Queen of the Yakut Spirit Fashion

If you walk in sustainability or locavore circles you might come across the term ‘100 Mile Diet.’ The term, which became popular in the early 2000’s, derives from a book written by Alisa Smith and JB MacKinnon about their experience with eating only foods that came from no more than 100 miles from their home in Vancouver, BC in Canada. The book was well received as a kind a dream or ideal for some who sought to make better food choices and put them in touch with smaller producers who were closer to their home producing food in ways that didn’t transfer to the local supermarket.
Yes the number of one hundred is arbitrary but it might be fair to say it’s a great thing to take on in principle. This approach reduces the carbon footprint of your food and probably the packaging as well. And you might cultivate all sorts of relationships with small farmers. And maybe your health would change because perhaps getting flour or sugar or oil wouldn’t be as easy. And even if it was the best thing you could do… it is very hard to do. Our lives are baked into this larger system that allows us to ‘get stuff’ from somewhere quite easily.
Imagine if you took up the ‘100 Mile Outfit’.

Avgustina Filippova is a fashion designer from Yakutia, or the Sakh Republic, in Siberia. Her designs have been shown on runways around the world but not by her choice. They have been taken there because they are so spectacular. She prefers that her creations stay in Yakutia if at all possible. Avgustina’s designs emerge from local stories in Yakutia and from the materials in her part of the world almost exclusively – the bark of trees, the fur and bone of animals, the seasonal plants.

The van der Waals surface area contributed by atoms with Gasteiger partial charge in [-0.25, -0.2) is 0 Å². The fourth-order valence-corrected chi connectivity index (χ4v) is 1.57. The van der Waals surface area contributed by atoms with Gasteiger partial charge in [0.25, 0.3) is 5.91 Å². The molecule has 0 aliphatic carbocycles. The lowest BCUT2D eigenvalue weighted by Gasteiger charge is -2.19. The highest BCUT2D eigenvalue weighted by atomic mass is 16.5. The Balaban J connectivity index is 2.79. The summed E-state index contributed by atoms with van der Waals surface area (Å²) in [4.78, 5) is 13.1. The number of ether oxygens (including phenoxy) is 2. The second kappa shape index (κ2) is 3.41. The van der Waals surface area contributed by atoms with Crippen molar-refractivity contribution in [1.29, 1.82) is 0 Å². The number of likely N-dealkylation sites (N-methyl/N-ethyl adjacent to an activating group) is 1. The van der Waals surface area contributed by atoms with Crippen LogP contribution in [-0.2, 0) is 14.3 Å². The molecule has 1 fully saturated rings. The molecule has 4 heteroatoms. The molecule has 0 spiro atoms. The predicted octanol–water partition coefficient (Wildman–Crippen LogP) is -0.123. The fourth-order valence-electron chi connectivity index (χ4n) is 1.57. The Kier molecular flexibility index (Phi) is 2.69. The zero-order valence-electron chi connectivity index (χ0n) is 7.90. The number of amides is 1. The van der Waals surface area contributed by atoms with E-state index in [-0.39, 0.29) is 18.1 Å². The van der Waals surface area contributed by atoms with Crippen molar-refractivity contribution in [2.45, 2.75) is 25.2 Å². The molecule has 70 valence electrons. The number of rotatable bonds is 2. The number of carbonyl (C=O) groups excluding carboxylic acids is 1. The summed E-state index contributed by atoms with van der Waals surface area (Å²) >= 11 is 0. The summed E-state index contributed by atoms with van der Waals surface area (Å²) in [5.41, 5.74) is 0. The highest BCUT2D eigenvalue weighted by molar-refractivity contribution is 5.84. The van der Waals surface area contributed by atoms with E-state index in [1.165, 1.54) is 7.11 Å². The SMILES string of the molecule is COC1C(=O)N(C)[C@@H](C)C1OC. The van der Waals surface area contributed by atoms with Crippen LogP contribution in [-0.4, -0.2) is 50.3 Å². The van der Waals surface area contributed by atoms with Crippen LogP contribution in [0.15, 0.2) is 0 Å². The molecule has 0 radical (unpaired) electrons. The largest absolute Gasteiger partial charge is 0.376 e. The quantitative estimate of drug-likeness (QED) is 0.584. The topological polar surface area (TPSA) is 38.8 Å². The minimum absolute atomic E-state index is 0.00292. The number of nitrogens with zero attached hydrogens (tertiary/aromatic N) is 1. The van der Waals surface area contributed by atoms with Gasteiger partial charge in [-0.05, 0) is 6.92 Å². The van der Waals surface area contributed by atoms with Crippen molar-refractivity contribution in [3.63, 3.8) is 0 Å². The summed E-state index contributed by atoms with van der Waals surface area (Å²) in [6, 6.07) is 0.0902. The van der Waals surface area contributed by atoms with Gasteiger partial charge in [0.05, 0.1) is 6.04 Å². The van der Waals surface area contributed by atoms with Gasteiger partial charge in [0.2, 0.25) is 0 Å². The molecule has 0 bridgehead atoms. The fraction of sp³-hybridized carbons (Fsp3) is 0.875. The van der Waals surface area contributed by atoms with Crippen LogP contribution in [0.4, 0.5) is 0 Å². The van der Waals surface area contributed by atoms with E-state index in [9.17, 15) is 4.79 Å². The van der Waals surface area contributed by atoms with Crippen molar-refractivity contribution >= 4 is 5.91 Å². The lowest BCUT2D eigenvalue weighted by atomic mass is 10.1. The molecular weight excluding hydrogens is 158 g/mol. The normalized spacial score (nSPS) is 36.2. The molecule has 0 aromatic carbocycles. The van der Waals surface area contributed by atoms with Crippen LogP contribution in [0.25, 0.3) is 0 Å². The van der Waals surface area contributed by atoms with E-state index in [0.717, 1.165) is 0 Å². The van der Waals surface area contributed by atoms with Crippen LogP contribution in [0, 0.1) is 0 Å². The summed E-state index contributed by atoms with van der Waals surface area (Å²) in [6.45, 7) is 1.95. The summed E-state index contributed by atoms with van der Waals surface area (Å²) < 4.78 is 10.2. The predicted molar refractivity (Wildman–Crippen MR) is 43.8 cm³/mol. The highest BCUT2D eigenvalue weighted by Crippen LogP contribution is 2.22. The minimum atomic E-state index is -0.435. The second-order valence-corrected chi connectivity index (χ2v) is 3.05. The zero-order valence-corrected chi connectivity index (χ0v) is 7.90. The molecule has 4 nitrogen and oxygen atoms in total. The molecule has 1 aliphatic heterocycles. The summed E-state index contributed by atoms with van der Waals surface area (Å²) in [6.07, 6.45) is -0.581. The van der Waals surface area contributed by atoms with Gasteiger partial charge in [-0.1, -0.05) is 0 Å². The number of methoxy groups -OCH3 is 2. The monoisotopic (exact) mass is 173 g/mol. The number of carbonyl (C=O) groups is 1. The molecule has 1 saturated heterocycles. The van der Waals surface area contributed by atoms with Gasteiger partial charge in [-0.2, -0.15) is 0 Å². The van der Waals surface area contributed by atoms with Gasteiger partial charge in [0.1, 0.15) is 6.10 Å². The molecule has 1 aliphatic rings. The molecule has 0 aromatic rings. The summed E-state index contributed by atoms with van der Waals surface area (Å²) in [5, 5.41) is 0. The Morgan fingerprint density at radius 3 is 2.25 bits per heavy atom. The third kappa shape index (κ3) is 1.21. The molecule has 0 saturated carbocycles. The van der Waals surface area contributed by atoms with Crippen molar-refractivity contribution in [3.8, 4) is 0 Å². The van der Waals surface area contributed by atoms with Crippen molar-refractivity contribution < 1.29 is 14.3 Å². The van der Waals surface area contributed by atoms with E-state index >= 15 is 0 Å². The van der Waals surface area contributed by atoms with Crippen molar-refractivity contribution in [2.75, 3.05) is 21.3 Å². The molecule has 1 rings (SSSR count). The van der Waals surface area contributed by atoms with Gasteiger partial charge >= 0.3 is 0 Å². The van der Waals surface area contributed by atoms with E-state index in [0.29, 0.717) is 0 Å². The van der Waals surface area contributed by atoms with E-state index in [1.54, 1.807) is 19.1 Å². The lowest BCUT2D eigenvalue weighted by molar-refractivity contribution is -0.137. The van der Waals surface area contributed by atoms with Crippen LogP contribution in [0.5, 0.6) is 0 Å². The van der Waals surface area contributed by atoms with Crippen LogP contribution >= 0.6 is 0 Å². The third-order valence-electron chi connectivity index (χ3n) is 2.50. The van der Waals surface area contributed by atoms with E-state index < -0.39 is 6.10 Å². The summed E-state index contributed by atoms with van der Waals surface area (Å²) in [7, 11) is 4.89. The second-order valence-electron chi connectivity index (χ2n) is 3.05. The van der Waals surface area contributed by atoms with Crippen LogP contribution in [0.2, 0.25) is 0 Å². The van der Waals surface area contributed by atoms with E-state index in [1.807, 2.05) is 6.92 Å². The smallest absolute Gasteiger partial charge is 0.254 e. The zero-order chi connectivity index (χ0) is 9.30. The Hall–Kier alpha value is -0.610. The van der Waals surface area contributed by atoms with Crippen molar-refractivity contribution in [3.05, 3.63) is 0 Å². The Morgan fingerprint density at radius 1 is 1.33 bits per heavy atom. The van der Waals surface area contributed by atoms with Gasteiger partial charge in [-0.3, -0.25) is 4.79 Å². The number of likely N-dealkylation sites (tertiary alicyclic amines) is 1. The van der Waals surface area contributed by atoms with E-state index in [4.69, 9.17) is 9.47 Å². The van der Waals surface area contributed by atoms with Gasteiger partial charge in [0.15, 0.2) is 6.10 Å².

Her dresses are not traditional Yakut clothing but have them as a kind of spring board into her fairytale understanding of what she sees the local spirits wearing.
She speaks of the cold as being one of the main forces that dictate her designs – winters there are often -50C. But not just the cold. She also sees the spirits of the place and she relies on local storytellers to tell her all about these local spirits. The spirits who are the rivers and the trees. She claims that cities don’t have these spirits. And maybe that is true. Maybe one day they might be courted back if they are indeed gone.

When asked to move to Cannes and become a designer Avgustina said “I can’t create anything in a different place. Who am I there?”

This woman. What a treasure. She is so bound to place that she knows that she couldn’t create reliably or as honestly or as beautifully if she left where she was from and bound to. So often here in the West we think the exact opposite – that we can go anywhere. And we can, for all intent and purpose, go anywhere. I don’t know all of the consequences of such a thing but I know there are some.

Primal Derma is built on a tradition of people who understood that their health was bound to place and the animals who lived close to them. While collecting and processing of tallow might not have been the most beautiful of tasks what those same people did with the hides and horns was beauty-making incarnate. So it might be that there is this deep relationship between belonging to a place and the capacity to make beauty.

It might be. So I’d pray that your use of Primal Derma is a reminder to be a bit more bound to your place and maybe have an ear out for the spirits that might be nearby waiting for your beauty-making with your hands or your carriage in the world.

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